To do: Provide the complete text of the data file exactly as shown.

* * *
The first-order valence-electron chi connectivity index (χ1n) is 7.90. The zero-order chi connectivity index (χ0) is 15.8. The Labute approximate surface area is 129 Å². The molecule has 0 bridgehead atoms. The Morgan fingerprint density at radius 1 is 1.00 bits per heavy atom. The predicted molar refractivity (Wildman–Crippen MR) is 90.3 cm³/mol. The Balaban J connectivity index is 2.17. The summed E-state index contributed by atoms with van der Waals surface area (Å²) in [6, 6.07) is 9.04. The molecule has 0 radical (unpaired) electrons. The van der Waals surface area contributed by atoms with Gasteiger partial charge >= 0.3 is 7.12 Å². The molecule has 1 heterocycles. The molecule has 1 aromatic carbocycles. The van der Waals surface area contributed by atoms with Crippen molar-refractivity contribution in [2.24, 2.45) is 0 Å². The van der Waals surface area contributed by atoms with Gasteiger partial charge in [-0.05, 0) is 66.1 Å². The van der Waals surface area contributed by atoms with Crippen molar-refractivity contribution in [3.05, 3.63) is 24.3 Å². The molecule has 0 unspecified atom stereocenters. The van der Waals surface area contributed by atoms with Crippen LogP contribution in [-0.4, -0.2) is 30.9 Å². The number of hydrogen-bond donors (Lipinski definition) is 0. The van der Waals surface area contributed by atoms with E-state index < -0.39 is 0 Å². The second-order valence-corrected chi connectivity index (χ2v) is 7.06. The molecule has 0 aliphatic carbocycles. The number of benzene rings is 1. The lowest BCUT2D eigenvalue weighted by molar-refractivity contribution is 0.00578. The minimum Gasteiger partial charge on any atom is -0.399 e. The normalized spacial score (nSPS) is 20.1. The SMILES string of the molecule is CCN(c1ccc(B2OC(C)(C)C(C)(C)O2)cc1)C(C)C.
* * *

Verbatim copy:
The first-order valence-electron chi connectivity index (χ1n) is 7.90. The zero-order chi connectivity index (χ0) is 15.8. The Labute approximate surface area is 129 Å². The molecule has 0 bridgehead atoms. The Morgan fingerprint density at radius 1 is 1.00 bits per heavy atom. The predicted molar refractivity (Wildman–Crippen MR) is 90.3 cm³/mol. The Balaban J connectivity index is 2.17. The summed E-state index contributed by atoms with van der Waals surface area (Å²) in [6, 6.07) is 9.04. The molecule has 0 radical (unpaired) electrons. The van der Waals surface area contributed by atoms with Gasteiger partial charge >= 0.3 is 7.12 Å². The molecule has 1 heterocycles. The molecule has 1 aromatic carbocycles. The van der Waals surface area contributed by atoms with Crippen molar-refractivity contribution in [2.24, 2.45) is 0 Å². The van der Waals surface area contributed by atoms with Gasteiger partial charge in [-0.05, 0) is 66.1 Å². The van der Waals surface area contributed by atoms with Crippen molar-refractivity contribution in [3.05, 3.63) is 24.3 Å². The molecule has 0 unspecified atom stereocenters. The van der Waals surface area contributed by atoms with Crippen LogP contribution in [-0.4, -0.2) is 30.9 Å². The number of hydrogen-bond donors (Lipinski definition) is 0. The van der Waals surface area contributed by atoms with E-state index < -0.39 is 0 Å². The second-order valence-corrected chi connectivity index (χ2v) is 7.06. The molecule has 0 aliphatic carbocycles. The number of benzene rings is 1. The lowest BCUT2D eigenvalue weighted by molar-refractivity contribution is 0.00578. The minimum Gasteiger partial charge on any atom is -0.399 e. The normalized spacial score (nSPS) is 20.1. The SMILES string of the molecule is CCN(c1ccc(B2OC(C)(C)C(C)(C)O2)cc1)C(C)C.